In this Use Case, reactive power is controlled for the benefit of both TSO and DSO. TSOs are responsible for keeping regional voltage levels to the standard limits while DSOs are responsible for keeping the voltages within limits both at customer premises as well as at the coupling point to the transmission network.

With the ever-increasing integration of power electronic devices, such as inverters, and due to the large variation of the generation of distributed generations, voltage level problems are becoming increasingly common. Hence, there is greater interest to deploy the controllable and distributed flexibility resources to solve voltage problems. In addition, there is greater interest to offer flexibility potential in DSO premises to voltage regulation in TSO areas and vice-versa.

With this use case we aim to utilize reactive power provision capabilities of RES and DERs as well as emerging technologies in the distribution grids to increase the hosting capacity and to improve voltage profiles both in transmission and distribution grids. This involves coordination between two real-time Optimal Power Flows (OPFs) running at the TSO and DSO control centres.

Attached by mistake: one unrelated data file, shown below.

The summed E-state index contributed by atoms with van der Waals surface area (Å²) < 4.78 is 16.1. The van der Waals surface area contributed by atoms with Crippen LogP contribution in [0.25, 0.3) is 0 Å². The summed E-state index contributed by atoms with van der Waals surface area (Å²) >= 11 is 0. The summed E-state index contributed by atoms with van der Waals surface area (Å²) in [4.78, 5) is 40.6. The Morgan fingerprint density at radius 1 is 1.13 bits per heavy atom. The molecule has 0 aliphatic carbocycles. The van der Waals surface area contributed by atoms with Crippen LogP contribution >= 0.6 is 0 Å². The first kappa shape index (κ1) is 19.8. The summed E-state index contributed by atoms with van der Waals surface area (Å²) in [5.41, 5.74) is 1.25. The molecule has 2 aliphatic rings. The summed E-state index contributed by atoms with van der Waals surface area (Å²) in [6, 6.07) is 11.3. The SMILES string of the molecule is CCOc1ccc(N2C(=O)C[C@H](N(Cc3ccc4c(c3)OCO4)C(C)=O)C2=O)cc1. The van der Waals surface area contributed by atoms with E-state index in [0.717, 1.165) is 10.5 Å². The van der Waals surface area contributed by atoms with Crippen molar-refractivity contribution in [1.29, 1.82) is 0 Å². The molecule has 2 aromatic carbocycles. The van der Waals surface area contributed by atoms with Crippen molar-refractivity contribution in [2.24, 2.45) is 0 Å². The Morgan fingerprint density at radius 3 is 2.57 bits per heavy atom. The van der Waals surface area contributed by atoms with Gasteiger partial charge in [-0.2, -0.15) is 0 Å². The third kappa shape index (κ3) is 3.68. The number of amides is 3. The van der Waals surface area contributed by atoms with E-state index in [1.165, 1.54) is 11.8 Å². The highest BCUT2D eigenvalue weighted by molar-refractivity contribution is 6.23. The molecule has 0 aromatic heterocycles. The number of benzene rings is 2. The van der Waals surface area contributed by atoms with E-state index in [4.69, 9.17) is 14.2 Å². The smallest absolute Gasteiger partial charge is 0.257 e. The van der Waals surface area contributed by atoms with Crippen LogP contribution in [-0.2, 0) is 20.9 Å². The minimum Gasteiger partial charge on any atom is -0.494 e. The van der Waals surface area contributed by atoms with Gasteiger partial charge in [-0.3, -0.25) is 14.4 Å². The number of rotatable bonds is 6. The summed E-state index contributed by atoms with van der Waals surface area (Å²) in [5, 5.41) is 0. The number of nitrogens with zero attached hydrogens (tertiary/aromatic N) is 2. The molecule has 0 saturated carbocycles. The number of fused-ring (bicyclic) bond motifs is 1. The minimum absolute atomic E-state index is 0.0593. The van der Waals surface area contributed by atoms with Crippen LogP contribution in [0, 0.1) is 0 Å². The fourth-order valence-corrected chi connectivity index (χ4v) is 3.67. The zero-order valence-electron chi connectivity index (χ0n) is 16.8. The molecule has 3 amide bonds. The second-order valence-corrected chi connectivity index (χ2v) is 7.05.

Sequence of actions for voltage control use case
Sequence of actions for voltage control use case

Use case for congestion management

There are growing concerns about congestions in the distribution networks in the next decades, including electrification of transport and space heating as well growth of DERs such as photovoltaics. Problems with congestions can result in voltage problems and overloads. Even if voltage problems occur in the distribution grid, they can also affect higher voltage levels. To avoid this, the problems should be solved locally.